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Final Table Takedown: WPT Winner Chris Leong Shares Two Interesting Spots Holding Ace-King at a Final Table

by Craig Tapscott |  Published: Mar 16, 2016


Chris LeongChris Leong is a 27-year-old professional poker player from New York, NY. He graduated from CUNY Baruch College with a degree in corporate communications. He has been traveling the northeast poker circuit for many years and makes the yearly summer trip to Vegas for the WSOP, as well as a stop in Macau to play PokerStars Macau Poker Cup. Leong has won many events on the live circuit including two WSOPC rings and has amassed more than $1.1 million in lifetime career cashes.

Event: World Poker Tour 2016 Borgata Winter Poker Open
Players: 1171 • Entry: $3,500 • First Prize: $816,246 • Finish: 1st

Key Concepts: Stack size dynamics; Pot control

Craig Tapscott: Can you share with us any strategy you had once you sat down at this final table?

Chris Leong: I had been playing really solid prior to the final table. Coming into the tournament I made it a point to keep every hand I played as low variance as possible. For the most part, it meant me tightening up my game and being really cautious, which earned me a very solid image leading up to the final table. I knew nobody wanted to play pots with me and that it would be highly unlikely I’d be facing any light three or four-bets preflop. This allowed me to open up my game a little more during the final table.

He raises to 425,000 from UTG. Leong calls from the cutoff holding ADiamond Suit KHeart Suit.

CT: Ace-king is a big hand to flat with? What are you thinking in this spot?

CL: I flatted because ideally I thought I could induce shoves from Yevgeniy Timoshenko, who had 12.5 big blinds (BBs), or Joe McKeehen who had about 18 big blinds. If that didn’t happen I thought there was a chance Rafael Yaraliyev, who had half the chips in play, could squeeze or call with a hand that I have dominated. I also thought that with He’s stack size there was a reasonable chance he wouldn’t be able to continue with most of his opening range after facing a three-bet. And with a hand as strong as A-K, I didn’t mind keeping those hands in the pot, hopefully to induce bluffs or extract value from later on in the hand. My hand also looks really under repped by flatting here.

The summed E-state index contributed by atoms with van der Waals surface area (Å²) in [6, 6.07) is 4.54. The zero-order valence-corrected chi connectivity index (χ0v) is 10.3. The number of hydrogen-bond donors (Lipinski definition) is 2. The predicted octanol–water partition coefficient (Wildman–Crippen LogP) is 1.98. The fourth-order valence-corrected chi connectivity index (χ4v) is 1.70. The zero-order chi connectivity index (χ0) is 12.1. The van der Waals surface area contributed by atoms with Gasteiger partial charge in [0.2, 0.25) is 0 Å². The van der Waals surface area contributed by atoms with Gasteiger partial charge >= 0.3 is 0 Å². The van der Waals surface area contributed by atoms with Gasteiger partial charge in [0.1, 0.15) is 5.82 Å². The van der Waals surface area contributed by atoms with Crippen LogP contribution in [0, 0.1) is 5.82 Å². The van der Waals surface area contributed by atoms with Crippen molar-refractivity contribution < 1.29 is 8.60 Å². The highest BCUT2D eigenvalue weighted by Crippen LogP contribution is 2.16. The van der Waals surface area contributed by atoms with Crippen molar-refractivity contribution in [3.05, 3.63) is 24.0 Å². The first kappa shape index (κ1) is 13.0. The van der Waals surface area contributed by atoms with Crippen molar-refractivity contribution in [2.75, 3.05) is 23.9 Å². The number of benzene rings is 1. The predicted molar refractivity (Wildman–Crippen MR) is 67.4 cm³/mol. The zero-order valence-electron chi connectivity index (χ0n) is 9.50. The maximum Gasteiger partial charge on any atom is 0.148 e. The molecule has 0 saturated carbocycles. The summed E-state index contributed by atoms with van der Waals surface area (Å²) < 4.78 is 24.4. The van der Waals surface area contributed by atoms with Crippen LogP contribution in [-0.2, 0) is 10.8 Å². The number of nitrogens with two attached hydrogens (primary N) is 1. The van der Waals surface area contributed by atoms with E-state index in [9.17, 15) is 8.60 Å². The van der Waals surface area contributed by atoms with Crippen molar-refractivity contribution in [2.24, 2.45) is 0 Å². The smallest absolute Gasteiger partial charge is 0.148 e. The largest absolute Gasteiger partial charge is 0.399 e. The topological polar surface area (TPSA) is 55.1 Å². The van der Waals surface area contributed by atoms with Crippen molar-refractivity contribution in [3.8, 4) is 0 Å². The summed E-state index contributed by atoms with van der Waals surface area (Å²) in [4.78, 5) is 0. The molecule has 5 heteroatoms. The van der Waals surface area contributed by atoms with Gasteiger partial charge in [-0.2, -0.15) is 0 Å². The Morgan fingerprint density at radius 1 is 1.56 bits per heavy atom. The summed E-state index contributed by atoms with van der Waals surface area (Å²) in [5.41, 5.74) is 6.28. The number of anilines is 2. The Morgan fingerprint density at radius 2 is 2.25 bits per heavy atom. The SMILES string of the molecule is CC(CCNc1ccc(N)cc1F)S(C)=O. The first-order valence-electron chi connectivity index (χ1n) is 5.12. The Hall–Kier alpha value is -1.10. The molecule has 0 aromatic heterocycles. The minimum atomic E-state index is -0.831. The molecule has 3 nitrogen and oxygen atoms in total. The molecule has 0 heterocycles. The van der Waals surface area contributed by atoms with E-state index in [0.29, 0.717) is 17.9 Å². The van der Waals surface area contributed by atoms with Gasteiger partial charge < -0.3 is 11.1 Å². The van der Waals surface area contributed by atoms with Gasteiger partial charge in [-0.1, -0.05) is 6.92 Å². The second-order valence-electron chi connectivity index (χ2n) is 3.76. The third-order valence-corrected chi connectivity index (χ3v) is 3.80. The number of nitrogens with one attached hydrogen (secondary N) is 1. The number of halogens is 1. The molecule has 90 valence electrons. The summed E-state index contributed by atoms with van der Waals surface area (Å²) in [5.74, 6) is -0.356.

Flop: 9Heart Suit 7Heart Suit 3Spade Suit (pot: 1,275,000)

He bets 475,000. Leong calls.

CT: You totally whiffed this flop. What’s the plan?

CL: Yes. Although I missed the flop, I am still beating a fair amount of what I perceive He’s opening range to be, and have a lot of outs vs. others. And I also have the king of hearts. 

Turn: 5Heart Suit (pot: 2,225,000)

He checks. Leong checks.

CL: I check here because I wanted to pot control since I only have ace-high and I would love to take a free card drawing to the second nuts. I also expect him to be pot controlling here with a lot of strong non-flush hands that he didn’t intend on folding to a turn bet.

River: 7Spade Suit (pot: 2,225,000)

He bets 750,000. Leong folds. He wins the pot of 2,225,000.

CT: Easy fold, right?

CL: Yes. I fold here because his sizing seemed to strongly indicate he was going for value. He bets one-third pot, knowing that my range here consists of flushes and pairs that I probably wouldn’t fold to such a small bet. 

CT: Since you brought it up, let’s talk about bet sizing. Can you share some insider reads, tells, etc. that you use to determine whether you think a bet is for value or a bluff? And then go one step further and share situations when a good player makes a bet sizing that looks like a value bet, because that is what they want you to think, but they have nothing.

CL: Getting to the river of a decent sized pot and seeing your opponent bet one-third the size of the pot is more often than not a value bet. Conversely, this type of sizing is a good way to bluff without risking many chips. Say, for instance, you flat a middle position raise from the big blind, the flop falls 4-3-3 rainbow, and your opponent continuation bets and you call. The turn comes a 6, you both check. The river is a 2. This is a pretty decent time to bet one-third to one-half the pot as a value-bet bluff. Your opponent checked the turn, the river was highly unlikely to improve his hand, and it looks like the type of board that smashes the big blinds calling range. If you had the nuts here, based on the way the hand played, you probably wouldn’t put your opponent on a huge hand either. And, of course, you would want value from your hand so betting one-third to one-half pot here is very balanced as a value bet and as a bluff.

CT: And you shared during our discussion some thoughts about the stack sizes behind you after flatting with A-K from the cutoff. Can you share some basic pointers when it comes to awareness of stack sizes when determining how to play a hand in late position?